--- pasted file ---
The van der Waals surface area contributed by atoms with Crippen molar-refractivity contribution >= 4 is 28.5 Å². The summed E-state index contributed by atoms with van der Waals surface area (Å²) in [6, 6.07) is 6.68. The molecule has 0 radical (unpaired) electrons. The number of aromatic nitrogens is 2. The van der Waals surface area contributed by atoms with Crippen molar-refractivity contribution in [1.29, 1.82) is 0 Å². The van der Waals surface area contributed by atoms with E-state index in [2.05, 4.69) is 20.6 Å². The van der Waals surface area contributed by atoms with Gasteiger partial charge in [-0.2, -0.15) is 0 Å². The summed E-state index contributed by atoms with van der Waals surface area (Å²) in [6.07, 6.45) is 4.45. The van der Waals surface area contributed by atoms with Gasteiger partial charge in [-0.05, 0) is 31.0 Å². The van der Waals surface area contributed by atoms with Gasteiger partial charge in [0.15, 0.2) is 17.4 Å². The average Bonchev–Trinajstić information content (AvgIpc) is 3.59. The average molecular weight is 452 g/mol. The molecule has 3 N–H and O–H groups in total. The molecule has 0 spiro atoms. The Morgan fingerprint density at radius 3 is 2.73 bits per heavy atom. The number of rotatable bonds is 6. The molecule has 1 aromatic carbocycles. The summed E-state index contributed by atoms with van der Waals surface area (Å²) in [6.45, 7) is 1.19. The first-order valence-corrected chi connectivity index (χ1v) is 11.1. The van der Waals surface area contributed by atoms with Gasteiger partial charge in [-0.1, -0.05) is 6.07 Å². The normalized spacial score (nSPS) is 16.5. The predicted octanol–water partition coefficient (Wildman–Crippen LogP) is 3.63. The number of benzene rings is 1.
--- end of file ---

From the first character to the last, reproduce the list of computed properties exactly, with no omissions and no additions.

The van der Waals surface area contributed by atoms with Crippen molar-refractivity contribution >= 4 is 28.5 Å². The summed E-state index contributed by atoms with van der Waals surface area (Å²) in [6, 6.07) is 6.68. The molecule has 0 radical (unpaired) electrons. The number of aromatic nitrogens is 2. The van der Waals surface area contributed by atoms with Crippen molar-refractivity contribution in [1.29, 1.82) is 0 Å². The van der Waals surface area contributed by atoms with E-state index in [2.05, 4.69) is 20.6 Å². The van der Waals surface area contributed by atoms with Gasteiger partial charge in [-0.2, -0.15) is 0 Å². The summed E-state index contributed by atoms with van der Waals surface area (Å²) in [6.07, 6.45) is 4.45. The van der Waals surface area contributed by atoms with Gasteiger partial charge in [-0.05, 0) is 31.0 Å². The van der Waals surface area contributed by atoms with Gasteiger partial charge in [0.15, 0.2) is 17.4 Å². The average Bonchev–Trinajstić information content (AvgIpc) is 3.59. The average molecular weight is 452 g/mol. The molecule has 3 N–H and O–H groups in total. The molecule has 0 spiro atoms. The Morgan fingerprint density at radius 3 is 2.73 bits per heavy atom. The number of rotatable bonds is 6. The molecule has 1 aromatic carbocycles. The summed E-state index contributed by atoms with van der Waals surface area (Å²) in [6.45, 7) is 1.19. The first-order valence-corrected chi connectivity index (χ1v) is 11.1. The van der Waals surface area contributed by atoms with Gasteiger partial charge in [-0.1, -0.05) is 6.07 Å². The normalized spacial score (nSPS) is 16.5. The predicted octanol–water partition coefficient (Wildman–Crippen LogP) is 3.63. The number of benzene rings is 1.